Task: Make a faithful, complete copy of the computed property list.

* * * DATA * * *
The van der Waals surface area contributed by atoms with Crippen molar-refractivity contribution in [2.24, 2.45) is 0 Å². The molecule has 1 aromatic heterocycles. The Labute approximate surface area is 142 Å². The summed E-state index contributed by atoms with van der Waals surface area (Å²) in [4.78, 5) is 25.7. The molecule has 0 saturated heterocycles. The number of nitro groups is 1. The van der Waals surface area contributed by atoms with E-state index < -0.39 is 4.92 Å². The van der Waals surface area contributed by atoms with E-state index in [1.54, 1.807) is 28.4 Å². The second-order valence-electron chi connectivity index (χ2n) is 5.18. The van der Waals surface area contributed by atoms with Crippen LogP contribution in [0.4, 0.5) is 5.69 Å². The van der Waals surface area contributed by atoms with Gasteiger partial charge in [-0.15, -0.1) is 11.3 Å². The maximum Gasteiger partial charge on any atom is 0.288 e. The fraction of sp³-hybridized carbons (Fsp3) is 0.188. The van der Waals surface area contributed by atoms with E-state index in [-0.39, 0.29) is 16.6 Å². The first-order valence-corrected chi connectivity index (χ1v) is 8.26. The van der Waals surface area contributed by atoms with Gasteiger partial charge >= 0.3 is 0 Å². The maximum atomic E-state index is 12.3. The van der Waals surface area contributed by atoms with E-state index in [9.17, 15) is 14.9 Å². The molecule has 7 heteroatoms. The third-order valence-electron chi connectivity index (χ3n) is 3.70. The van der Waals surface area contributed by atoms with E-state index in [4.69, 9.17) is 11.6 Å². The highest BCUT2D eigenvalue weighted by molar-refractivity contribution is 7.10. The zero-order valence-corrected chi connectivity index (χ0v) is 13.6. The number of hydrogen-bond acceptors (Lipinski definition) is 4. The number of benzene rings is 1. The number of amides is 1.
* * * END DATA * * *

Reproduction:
The van der Waals surface area contributed by atoms with Crippen molar-refractivity contribution in [2.24, 2.45) is 0 Å². The molecule has 1 aromatic heterocycles. The Labute approximate surface area is 142 Å². The summed E-state index contributed by atoms with van der Waals surface area (Å²) in [4.78, 5) is 25.7. The molecule has 0 saturated heterocycles. The number of nitro groups is 1. The van der Waals surface area contributed by atoms with E-state index < -0.39 is 4.92 Å². The van der Waals surface area contributed by atoms with E-state index in [1.54, 1.807) is 28.4 Å². The second-order valence-electron chi connectivity index (χ2n) is 5.18. The van der Waals surface area contributed by atoms with Crippen LogP contribution in [0.4, 0.5) is 5.69 Å². The van der Waals surface area contributed by atoms with Gasteiger partial charge in [-0.15, -0.1) is 11.3 Å². The maximum Gasteiger partial charge on any atom is 0.288 e. The fraction of sp³-hybridized carbons (Fsp3) is 0.188. The van der Waals surface area contributed by atoms with E-state index in [-0.39, 0.29) is 16.6 Å². The first-order valence-corrected chi connectivity index (χ1v) is 8.26. The van der Waals surface area contributed by atoms with Gasteiger partial charge >= 0.3 is 0 Å². The maximum atomic E-state index is 12.3. The van der Waals surface area contributed by atoms with E-state index in [9.17, 15) is 14.9 Å². The molecule has 7 heteroatoms. The third-order valence-electron chi connectivity index (χ3n) is 3.70. The van der Waals surface area contributed by atoms with E-state index in [4.69, 9.17) is 11.6 Å². The highest BCUT2D eigenvalue weighted by molar-refractivity contribution is 7.10. The zero-order valence-corrected chi connectivity index (χ0v) is 13.6. The number of hydrogen-bond acceptors (Lipinski definition) is 4. The number of benzene rings is 1. The number of amides is 1.